Council to generate improved seeds to boost food production
The National Agricultural Seeds Council (NASC) is to generate more improved “Early Generation Seeds’’ to boost food production in the country.
The Director-General of NASC, Dr Philip Ojo, made this known on Monday in Abuja at the stakeholders’ workshop on “Addressing Challenges of Early Generation Seeds in the National Seed System of Nigeria’’.
He said that the essence of the workshop was to ensure that Nigeria produced enough “early generation seeds’’ for multiplication and use in the country.
“By `early generation seeds’, I mean breeder and foundation seeds, so that farmers could have access to good quality seeds to boost food production in the country.
“We want to look at the capacity of seed breeding institutions; we want to see what they are doing, their challenges and ways forward, so as to provide solutions to those challenges,’’ he said.
Ojo said that NASC, in line with its mandate of regulating the seed industries, was eager to transform the country’s seed system into a leading seed industry in Sub-Saharan Africa.
“This will generate foreign exchange, connect employers to labour and contribute positively to the country’s economy.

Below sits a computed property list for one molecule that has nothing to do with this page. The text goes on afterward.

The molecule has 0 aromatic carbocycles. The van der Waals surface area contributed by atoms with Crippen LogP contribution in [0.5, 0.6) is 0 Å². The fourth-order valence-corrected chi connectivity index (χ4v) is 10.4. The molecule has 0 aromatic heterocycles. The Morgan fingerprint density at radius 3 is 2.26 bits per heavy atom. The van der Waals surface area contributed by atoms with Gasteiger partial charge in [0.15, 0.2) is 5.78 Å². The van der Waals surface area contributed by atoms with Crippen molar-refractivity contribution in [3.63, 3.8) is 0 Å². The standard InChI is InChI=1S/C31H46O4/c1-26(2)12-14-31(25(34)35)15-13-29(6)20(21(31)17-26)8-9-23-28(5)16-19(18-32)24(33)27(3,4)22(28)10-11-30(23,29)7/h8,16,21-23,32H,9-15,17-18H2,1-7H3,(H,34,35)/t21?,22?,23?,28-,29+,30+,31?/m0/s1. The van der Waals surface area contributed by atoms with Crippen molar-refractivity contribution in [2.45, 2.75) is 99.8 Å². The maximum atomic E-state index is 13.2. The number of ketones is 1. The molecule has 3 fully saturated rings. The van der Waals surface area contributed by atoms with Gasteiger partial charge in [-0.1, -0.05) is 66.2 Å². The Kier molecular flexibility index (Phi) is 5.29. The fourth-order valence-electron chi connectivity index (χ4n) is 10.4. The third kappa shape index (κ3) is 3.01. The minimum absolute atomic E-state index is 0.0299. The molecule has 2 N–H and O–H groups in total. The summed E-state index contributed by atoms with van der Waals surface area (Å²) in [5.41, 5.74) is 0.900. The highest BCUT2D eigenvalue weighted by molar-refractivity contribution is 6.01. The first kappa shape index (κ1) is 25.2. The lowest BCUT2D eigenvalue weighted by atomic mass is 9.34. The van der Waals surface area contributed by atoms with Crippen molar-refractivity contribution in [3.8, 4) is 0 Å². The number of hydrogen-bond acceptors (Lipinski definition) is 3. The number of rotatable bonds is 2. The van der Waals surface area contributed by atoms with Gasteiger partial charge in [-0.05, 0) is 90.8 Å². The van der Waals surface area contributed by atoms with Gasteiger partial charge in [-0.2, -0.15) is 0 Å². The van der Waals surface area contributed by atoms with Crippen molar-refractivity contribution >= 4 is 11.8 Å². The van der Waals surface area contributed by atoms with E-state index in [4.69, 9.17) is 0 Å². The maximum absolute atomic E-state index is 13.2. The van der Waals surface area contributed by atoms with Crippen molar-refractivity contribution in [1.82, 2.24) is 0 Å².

“It may interest you to know that about 70 per cent of seeds used in Africa are from Nigeria,’’ he said.
The director-general, however, identified lack of incentives for seed breeders, inadequate funding of research institutions and lack of enforcement of intellectual property rights for researchers as some of the major challenges facing the industry.
In his keynote address, the Minister of Agriculture and Rural Development, Chief Audu Ogbeh, urged stakeholders in the seeds industry to use the forum to tackle the challenges facing the research institutions in the country.
The minister said that the importance of seeds as a major catalyst for the rapid development and transformation of agriculture in any country could never be over-emphasised.
“The development and adoption of improved seeds are responsible for the achievements of Asian countries in green revolution.
“Improved seed as a key input, enhances agricultural productivity and ensures food security, as it is the carrier of the genetic potential of the crop plant that determines the limit of productivity, “ he said.
Ogbeh stressed that “early generation seeds’’ were required for successful multiplication into commercial seeds for use by famers to produce grains.
In his remark, Prof. Candidus Echekwu, Leader, Legumes and Oilseeds Research Programme, said that the workshop would enable experts to brainstorm on solutions to the challenges facing the production and development of quality seeds in Nigeria.
“The objectives of the workshop are for us to identify the bottlenecks and put our heads together to find solutions to the hindrances facing quality seeds development, in our efforts to boost food productivity in Nigeria,’’ he added.